Choosing a Ripe Watermelon and Keeping It Fresh

Does thumping work to choose a fresh watermelon?

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Nothing says summer like a juicy slice of watermelon. But we all know how disappointing it can be to bring home a whole watermelon and cut it into pieces, only to discover it is dry and mealy. You can avoid this by learning how to select the perfect melon for your use.

Choosing a Fresh Watermelon 

Watermelon season runs from May to September; its peak is mid-June to late August. Watermelons are sold whole, halved, quartered, and cubed. Common types of watermelon include seedless, picnic, icebox, and yellow/orange-fleshed. Each type also has multiple varieties. Seedless watermelons will be void of the dark black seeds but will have small white underdeveloped seeds that are fine to eat. Picnic watermelons are large, round or oblong, with green rind and red flesh. The icebox is like a personal-size watermelon, small and round and perfect for one person or a small family. The yellow/orange watermelons have yellow-orange flesh and can have seeds or be seedless.

No matter which type you choose, look for skin that is dull and slightly waxy (although many watermelons are waxed to add shine), yielding only slightly to pressure. Make sure there are no cuts or dents. The stem should be attached, brownish in color and dry. The round or oblong melon should be symmetrical without any flat sides, feeling heavy for its size.

Some experts believe that making sure the underside (where it lies on the ground) is a pale yellow color is a sure sign of ripeness. Others use the "thumping method" with great success. Here's how to do it: Flick your middle finger off your thumb and against the melon, listening for a deep, low thud, an indication that your melon is ripe.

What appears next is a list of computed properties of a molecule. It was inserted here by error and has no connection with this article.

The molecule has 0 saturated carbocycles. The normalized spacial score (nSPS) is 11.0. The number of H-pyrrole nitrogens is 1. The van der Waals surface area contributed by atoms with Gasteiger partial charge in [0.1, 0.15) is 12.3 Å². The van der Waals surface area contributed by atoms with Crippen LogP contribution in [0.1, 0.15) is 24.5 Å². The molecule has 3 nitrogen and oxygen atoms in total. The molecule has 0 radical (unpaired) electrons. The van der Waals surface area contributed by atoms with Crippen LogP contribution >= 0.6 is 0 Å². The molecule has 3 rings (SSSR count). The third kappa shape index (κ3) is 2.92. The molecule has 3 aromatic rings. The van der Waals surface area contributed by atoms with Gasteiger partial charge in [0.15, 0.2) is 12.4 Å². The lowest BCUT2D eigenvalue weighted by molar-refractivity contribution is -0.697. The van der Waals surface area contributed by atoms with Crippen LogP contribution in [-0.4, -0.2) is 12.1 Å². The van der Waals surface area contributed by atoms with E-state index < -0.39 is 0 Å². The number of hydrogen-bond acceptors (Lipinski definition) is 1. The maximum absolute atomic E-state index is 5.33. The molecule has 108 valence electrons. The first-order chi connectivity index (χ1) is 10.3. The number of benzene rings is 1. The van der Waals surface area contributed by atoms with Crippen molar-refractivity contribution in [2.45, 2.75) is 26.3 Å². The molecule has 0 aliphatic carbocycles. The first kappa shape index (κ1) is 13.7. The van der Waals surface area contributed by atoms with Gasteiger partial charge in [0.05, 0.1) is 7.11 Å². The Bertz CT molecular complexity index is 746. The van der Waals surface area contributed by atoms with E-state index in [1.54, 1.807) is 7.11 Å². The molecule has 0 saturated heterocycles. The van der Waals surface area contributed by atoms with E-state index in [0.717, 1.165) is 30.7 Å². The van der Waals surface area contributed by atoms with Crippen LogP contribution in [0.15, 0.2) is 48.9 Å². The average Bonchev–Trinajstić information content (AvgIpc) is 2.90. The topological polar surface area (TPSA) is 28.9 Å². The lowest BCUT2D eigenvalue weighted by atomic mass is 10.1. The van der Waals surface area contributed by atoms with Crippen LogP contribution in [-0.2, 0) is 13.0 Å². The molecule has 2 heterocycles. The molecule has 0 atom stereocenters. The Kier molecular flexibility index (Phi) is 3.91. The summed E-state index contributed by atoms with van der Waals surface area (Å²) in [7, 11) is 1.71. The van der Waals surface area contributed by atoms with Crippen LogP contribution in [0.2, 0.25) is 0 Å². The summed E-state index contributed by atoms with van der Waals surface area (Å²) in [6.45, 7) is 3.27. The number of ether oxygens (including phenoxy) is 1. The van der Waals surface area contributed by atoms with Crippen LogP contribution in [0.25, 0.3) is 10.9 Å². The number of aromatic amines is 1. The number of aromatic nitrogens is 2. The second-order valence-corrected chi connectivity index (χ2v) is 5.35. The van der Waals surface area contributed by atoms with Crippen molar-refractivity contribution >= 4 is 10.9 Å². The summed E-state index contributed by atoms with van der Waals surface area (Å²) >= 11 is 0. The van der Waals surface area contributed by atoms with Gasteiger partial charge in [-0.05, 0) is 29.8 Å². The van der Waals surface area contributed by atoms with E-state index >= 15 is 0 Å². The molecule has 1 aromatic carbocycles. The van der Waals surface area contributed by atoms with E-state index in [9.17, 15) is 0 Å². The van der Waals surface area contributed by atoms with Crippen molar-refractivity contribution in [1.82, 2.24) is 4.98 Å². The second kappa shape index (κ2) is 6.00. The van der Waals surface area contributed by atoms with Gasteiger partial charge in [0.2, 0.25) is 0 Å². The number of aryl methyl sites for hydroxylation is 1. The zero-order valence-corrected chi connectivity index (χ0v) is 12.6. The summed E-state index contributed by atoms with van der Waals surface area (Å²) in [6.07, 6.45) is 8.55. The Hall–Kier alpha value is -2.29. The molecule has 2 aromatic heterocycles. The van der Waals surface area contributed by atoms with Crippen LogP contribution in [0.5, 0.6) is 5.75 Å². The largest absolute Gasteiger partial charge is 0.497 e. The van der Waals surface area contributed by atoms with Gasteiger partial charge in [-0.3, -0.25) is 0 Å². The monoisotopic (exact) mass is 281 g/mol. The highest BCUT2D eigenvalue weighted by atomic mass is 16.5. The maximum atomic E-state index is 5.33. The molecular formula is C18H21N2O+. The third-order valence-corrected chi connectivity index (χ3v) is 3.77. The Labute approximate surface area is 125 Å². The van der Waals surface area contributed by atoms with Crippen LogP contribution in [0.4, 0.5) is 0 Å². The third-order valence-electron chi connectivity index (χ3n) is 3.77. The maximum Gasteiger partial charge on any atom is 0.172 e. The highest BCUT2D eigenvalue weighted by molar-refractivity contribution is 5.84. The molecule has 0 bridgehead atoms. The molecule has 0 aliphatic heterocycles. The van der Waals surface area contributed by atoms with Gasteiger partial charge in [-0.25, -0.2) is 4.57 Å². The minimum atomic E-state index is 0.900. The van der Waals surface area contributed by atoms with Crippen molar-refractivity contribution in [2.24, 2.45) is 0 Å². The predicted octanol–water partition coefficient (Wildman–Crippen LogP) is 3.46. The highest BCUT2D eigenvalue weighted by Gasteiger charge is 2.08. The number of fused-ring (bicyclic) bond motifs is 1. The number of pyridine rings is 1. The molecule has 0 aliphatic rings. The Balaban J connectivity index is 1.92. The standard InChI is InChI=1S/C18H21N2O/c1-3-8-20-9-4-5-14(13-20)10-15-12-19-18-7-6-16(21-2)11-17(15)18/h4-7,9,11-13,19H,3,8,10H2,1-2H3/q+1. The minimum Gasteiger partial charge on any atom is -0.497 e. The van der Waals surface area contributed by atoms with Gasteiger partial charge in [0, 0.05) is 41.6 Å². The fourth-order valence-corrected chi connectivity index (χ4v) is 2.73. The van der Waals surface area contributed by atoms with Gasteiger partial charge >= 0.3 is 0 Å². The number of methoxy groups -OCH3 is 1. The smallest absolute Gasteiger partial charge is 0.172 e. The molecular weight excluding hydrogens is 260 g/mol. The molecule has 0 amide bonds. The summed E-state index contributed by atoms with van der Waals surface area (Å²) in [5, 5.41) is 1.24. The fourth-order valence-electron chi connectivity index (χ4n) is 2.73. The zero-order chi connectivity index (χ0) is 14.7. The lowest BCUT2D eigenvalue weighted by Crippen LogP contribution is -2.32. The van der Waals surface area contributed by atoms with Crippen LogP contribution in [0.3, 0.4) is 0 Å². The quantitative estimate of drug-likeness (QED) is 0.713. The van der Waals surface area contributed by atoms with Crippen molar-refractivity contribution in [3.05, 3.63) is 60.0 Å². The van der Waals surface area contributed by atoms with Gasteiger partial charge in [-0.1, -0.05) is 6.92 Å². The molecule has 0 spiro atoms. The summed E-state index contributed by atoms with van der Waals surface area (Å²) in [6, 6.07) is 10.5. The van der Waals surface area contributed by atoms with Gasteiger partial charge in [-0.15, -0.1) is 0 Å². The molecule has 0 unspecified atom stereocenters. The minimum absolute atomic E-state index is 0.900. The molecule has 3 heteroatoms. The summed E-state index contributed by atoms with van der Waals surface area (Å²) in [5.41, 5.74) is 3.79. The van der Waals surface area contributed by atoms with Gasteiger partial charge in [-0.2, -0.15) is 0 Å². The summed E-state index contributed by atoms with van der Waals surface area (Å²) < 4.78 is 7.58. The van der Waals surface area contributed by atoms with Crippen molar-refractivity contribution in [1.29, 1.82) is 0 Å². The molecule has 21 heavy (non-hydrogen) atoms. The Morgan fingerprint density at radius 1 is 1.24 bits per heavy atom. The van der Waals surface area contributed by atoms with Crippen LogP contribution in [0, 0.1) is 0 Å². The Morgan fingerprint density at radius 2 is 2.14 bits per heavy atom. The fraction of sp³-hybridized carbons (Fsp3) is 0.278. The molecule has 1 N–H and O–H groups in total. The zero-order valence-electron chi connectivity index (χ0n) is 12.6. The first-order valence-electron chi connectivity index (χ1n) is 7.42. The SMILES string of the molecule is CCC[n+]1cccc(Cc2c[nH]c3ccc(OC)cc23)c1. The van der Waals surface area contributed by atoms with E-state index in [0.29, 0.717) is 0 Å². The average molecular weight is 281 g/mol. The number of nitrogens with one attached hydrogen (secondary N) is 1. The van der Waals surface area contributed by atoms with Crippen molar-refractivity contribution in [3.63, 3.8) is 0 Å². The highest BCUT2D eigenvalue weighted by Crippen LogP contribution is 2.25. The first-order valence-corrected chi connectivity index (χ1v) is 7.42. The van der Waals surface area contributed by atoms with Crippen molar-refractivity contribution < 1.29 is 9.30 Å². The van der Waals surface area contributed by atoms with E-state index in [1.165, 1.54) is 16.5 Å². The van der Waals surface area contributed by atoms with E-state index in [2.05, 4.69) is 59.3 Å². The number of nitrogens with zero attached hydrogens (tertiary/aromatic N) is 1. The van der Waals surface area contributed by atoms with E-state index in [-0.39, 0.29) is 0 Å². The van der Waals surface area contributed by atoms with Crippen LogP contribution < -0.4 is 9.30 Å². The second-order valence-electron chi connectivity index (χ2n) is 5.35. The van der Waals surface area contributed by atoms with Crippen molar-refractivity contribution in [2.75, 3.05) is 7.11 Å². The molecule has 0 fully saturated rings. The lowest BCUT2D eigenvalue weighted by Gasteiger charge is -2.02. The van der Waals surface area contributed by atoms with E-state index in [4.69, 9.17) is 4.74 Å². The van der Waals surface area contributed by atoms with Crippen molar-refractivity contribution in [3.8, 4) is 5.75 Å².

If buying a cut watermelon, look for bright red flesh with mature dark brown or black seeds. Unless it is a seedless variety, an abundance of white seeds means it was picked before its prime. Avoid melons with white streaks through the flesh and pieces where the flesh is mealy, dry, cracked, and/or separating from the seeds. Bypass any cut pieces that are sitting in liquid. That's a sign the watermelon has been sitting for too long.

Storing Watermelon

Watermelons are picked when they are ripe so they will not continue to ripen and soften much at room temperature. Melons picked before their prime will never develop full flavor. A whole watermelon can be stored in the refrigerator or left at room temperature for a week or two. Cut watermelon should be wrapped in plastic, refrigerated and used within three to five days. You can also freeze cut watermelon, but the texture will be soft when thawed (which is fine for cold soups and smoothies).

More About Watermelon

You've selected a beautiful, ripe watermelon—now what? Consider using this delicious melon to create your own watermelon basket.